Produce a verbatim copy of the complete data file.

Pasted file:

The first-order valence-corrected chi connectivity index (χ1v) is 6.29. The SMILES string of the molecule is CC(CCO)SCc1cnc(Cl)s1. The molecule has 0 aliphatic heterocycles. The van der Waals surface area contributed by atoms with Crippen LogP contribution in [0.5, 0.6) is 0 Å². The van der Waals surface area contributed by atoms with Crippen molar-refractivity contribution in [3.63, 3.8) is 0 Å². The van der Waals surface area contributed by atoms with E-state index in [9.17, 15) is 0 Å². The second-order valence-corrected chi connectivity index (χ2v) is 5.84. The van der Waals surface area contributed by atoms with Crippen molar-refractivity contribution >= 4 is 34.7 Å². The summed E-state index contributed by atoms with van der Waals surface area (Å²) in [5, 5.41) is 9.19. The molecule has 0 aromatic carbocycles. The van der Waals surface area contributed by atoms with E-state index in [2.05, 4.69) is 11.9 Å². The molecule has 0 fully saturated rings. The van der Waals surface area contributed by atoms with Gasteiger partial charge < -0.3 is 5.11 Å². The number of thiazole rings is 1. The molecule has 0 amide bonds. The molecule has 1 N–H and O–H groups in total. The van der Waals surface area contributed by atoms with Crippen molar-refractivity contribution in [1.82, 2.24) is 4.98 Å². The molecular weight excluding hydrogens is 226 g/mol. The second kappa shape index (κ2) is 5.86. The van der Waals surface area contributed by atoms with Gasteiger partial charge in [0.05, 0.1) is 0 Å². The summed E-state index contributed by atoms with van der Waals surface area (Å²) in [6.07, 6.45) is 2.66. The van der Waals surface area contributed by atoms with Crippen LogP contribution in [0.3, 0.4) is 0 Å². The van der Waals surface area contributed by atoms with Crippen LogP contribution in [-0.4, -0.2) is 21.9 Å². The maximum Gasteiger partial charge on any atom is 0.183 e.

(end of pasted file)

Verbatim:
The first-order valence-corrected chi connectivity index (χ1v) is 6.29. The SMILES string of the molecule is CC(CCO)SCc1cnc(Cl)s1. The molecule has 0 aliphatic heterocycles. The van der Waals surface area contributed by atoms with Crippen LogP contribution in [0.5, 0.6) is 0 Å². The van der Waals surface area contributed by atoms with Crippen molar-refractivity contribution in [3.63, 3.8) is 0 Å². The van der Waals surface area contributed by atoms with E-state index in [9.17, 15) is 0 Å². The second-order valence-corrected chi connectivity index (χ2v) is 5.84. The van der Waals surface area contributed by atoms with Crippen molar-refractivity contribution >= 4 is 34.7 Å². The summed E-state index contributed by atoms with van der Waals surface area (Å²) in [5, 5.41) is 9.19. The molecule has 0 aromatic carbocycles. The van der Waals surface area contributed by atoms with E-state index in [2.05, 4.69) is 11.9 Å². The molecule has 0 fully saturated rings. The van der Waals surface area contributed by atoms with Gasteiger partial charge < -0.3 is 5.11 Å². The number of thiazole rings is 1. The molecule has 0 amide bonds. The molecule has 1 N–H and O–H groups in total. The van der Waals surface area contributed by atoms with Crippen molar-refractivity contribution in [1.82, 2.24) is 4.98 Å². The molecular weight excluding hydrogens is 226 g/mol. The second kappa shape index (κ2) is 5.86. The van der Waals surface area contributed by atoms with Gasteiger partial charge in [0.05, 0.1) is 0 Å². The summed E-state index contributed by atoms with van der Waals surface area (Å²) in [6.07, 6.45) is 2.66. The van der Waals surface area contributed by atoms with Crippen LogP contribution in [0.3, 0.4) is 0 Å². The van der Waals surface area contributed by atoms with Crippen LogP contribution in [-0.4, -0.2) is 21.9 Å². The maximum Gasteiger partial charge on any atom is 0.183 e.